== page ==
More about the bones
Journal entry by Abigail Johnston — Jun 26, 2017
We went to the Orthopaedic doctor today for a consult about my right femur. He showed us the X-rays from Friday and the area of my bone that needs stabilization. Good news is that the surgery to put the titanium rod in my femur will have less recovery time than we anticipated. Surgery is likely going to happen on Friday afternoon with a one night stay at the hospital. Dr says weight bearing is possible right away and I could walk from the hospital. The only limitation to having the surgery is my white blood cell count so blood work on Thursday.
Orthopaedic doctor reviewed the bone scans from last week and called to tell me that there is a corresponding but smaller lesion on my left femur and he may want to put a rod to stabilize that bone too. Or possible that we radiate both bones after recovery from surgery on the right.
Skeletal study tomorrow
Brain MRI on Thursday morning
Blood work Thursday
Xgeva shot Thursday
Potential surgery Friday
Next chemo the following Friday
Radiation on my leg(s) a week or so after that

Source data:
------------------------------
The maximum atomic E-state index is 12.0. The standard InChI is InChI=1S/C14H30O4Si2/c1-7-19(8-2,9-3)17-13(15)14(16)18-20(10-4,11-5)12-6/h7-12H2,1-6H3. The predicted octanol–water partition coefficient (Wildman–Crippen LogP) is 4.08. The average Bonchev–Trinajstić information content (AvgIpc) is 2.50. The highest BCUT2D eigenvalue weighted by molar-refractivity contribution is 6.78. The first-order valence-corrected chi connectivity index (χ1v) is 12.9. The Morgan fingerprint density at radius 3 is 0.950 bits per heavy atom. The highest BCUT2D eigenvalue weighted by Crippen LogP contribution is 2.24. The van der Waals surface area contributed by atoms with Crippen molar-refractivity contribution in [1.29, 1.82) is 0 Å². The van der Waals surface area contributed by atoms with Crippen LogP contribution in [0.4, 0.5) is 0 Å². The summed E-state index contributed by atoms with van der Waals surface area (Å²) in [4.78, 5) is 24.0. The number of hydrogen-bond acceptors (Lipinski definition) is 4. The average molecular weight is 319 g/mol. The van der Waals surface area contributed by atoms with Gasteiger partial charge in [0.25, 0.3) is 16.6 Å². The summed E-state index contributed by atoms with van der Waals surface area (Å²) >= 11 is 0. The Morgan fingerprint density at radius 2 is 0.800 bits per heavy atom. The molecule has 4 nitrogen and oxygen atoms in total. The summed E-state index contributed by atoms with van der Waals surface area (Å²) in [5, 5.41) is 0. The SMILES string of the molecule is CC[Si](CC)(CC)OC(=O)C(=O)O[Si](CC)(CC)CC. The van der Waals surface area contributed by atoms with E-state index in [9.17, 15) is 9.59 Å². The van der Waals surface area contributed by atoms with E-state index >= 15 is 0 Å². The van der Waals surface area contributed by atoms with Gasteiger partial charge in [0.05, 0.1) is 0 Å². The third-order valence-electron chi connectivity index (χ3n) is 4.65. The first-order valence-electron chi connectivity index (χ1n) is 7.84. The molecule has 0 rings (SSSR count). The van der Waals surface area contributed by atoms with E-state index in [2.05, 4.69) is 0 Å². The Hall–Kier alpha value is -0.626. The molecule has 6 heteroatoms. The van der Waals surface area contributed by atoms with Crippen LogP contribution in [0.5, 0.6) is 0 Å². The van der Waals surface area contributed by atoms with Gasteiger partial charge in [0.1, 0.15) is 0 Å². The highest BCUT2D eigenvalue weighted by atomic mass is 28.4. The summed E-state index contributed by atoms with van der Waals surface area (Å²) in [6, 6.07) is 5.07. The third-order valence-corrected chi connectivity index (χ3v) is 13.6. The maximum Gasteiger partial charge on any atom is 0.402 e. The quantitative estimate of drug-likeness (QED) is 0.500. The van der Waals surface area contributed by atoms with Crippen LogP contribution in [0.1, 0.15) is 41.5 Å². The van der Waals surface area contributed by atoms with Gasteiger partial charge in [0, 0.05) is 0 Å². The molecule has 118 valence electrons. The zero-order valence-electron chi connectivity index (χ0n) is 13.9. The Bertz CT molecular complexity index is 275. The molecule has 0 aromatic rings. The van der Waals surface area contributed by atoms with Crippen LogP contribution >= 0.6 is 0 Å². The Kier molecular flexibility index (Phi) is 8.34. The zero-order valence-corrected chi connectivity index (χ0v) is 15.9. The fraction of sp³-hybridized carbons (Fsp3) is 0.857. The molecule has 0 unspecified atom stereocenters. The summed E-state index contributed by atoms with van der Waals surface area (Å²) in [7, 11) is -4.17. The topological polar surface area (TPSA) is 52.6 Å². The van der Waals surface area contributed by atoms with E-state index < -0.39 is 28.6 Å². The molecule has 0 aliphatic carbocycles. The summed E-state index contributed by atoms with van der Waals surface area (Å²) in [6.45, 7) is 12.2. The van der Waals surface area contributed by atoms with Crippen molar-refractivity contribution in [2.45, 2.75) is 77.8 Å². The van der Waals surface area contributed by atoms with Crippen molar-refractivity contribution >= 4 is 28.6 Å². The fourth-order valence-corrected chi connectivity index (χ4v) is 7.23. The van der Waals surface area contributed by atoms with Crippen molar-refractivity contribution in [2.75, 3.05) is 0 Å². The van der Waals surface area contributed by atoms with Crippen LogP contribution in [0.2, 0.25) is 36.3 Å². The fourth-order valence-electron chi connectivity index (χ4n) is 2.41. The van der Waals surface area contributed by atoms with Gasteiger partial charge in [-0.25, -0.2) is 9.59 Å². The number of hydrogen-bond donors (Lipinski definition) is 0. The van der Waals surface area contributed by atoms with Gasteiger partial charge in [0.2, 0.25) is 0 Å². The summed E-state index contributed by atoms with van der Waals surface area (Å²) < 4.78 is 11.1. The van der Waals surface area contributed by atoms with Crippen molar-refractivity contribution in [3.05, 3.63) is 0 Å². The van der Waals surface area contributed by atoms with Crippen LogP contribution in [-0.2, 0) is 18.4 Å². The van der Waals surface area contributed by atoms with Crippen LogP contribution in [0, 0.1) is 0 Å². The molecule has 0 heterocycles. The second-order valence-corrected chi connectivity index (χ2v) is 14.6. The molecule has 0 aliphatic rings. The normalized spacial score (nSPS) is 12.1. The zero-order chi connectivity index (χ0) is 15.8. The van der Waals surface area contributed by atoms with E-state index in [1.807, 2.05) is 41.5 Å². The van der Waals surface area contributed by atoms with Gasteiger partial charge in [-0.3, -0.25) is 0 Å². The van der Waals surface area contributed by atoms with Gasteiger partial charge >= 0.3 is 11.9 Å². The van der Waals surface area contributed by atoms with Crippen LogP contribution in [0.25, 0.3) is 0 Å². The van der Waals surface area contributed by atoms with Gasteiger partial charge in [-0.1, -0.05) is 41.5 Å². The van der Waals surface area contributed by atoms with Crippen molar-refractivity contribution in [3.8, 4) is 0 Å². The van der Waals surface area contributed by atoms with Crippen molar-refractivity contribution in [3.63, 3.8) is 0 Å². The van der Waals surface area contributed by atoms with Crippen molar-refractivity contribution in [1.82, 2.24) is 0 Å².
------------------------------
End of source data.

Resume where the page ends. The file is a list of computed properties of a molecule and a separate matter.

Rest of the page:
The X-rays today were scary. The cancer is everywhere. Holding onto what feels like the last shreds of hope and optimism tonight. Affects of chemo have not been as bad this round so that’s a positive but feeling so weak isn’t my cup of tea.
Holding onto Ps 30:5 … “Weeping may last for the night but a shout of joy comes in the morning.”
I’ve been asked repeatedly whether I have a blog and why not since I was diagnosed with Stage IV metastatic breast cancer in 2017. I’ve resisted since I’ve been writing and doing other things, but I’ve finally taken the plunge. I’ll be transitioning my posts from my Caring Bridge site here over the next few days and stay tuned for some new stuff I’ve been working on!
Thanks for connecting!
Thanks for joining me! This blog is all about my journey with stage IV metastatic breast cancer and how that has affected me and my family. I am not a physician and cannot pretend to fully understand my disease or many of the medical issues I deal with. What I do try to understand is how I’m feeling and dealing with my disease. I offer this information as a catharsis to me and also to create a record of how I’ve dealt with the most difficult thing that has ever happened to me.
As my family and friends know, I do nothing halfway, so this is me, living life with no half measures.
Good company in a journey makes the way seem shorter. — Izaak Walton